A consumer may exercise any of these rights by submitting a request to a controller, by means prescribed by the controller, that specify the right the consumer intends to exercise. In the case of processing personal data concerning a known child, their parent or legal guardian shall exercise a right on the child's behalf. In the case of processing personal data concerning a consumer subject to legal guardianship, conservatorship or other protective arrangement, that person can exercise a right on the consumer's behalf. 

Responsibilities of Data Controllers
A controller must comply with a consumer's request to exercise any right under the UCPA within 45 days of receiving the request, and inform the consumer of any action taken on the consumer's request. If a controller does not take action within the 45 days, it must inform the consumer as to why action was not taken. The initial 45-day period may be extended only by an additional 45 days if reasonably necessary due to the complexity of the request or the volume of the requests received. If a controller needs to extend the initial 45-day period, it must inform the consumer of the length of the extension and provide the reasons for it. The 45-day period does not apply if the controller reasonably suspects the consumer's request is fraudulent and the controller is not able to authenticate the request, in which case the controller does not have to comply with the request and may request that the consumer provide additional information for verification. 

A controller may not charge a fee for information in response to a request, unless the request is the consumer's second or subsequent request within 12 months. A controller can refuse to act on a request or charge a fee to cover the administrative costs of complying with a request only if one of the following applies: 

  • The request is excessive, repetitive, technically infeasible or manifestly unfounded
  • The controller reasonably believes the primary purpose in submitting the request was something other than exercising a right
  • The request, individually or as part of an organized effort, harasses, disrupts or imposes undue burden on the resources of the controller's business. 

Importantly, a controller must provide consumers with a reasonably accessible and clear privacy notice that includes:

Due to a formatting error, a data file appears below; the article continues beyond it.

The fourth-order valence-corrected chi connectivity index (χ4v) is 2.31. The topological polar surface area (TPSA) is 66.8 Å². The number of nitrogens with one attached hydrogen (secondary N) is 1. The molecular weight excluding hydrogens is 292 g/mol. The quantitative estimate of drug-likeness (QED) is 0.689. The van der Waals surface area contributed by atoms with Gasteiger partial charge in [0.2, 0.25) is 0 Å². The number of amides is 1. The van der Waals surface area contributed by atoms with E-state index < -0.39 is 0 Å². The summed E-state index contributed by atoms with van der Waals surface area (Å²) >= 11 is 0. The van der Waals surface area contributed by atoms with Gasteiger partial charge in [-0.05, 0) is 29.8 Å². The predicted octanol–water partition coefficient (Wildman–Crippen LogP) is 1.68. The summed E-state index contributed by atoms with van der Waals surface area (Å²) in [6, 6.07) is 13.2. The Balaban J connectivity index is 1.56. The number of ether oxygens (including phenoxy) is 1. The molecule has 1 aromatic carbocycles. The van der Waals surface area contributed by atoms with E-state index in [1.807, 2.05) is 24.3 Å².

• The categories of personal data processed by the controller
  • The purposes for which the categories of personal data are processed
  • The ways in which consumers may exercise a right
  • The categories of personal data that the controller shares with third parties, if any
  • The categories of third parties, if any, with whom the controller shares personal data. 

If a controller sells a consumer's personal data to one or more third parties or engages in targeted advertising, it also must clearly and conspicuously disclose to the consumer the manner in which the consumer may exercise the right to opt out of the sale of the consumer's personal data or processing for targeted advertising. 

Controllers also must establish, implement and maintain reasonable administrative, technical and physical data security practices designed to protect the confidentiality and integrity of personal data and reduce reasonably foreseeable risks of harm to consumers relating to the processing of personal data. Controllers must implement data security practices that are appropriate for the amount and type of personal data they handle. 

Except as otherwise provided by UCPA, a controller may not process sensitive data collected from a consumer without first presenting the consumer with clear notice and an opportunity to opt out of the processing. The processing of personal data concerning a known child must be done in accordance with the federal Children's Online Privacy Protection Act, 15 U.S.C. section 6501 et seq., and the act's implementing regulations and exemptions.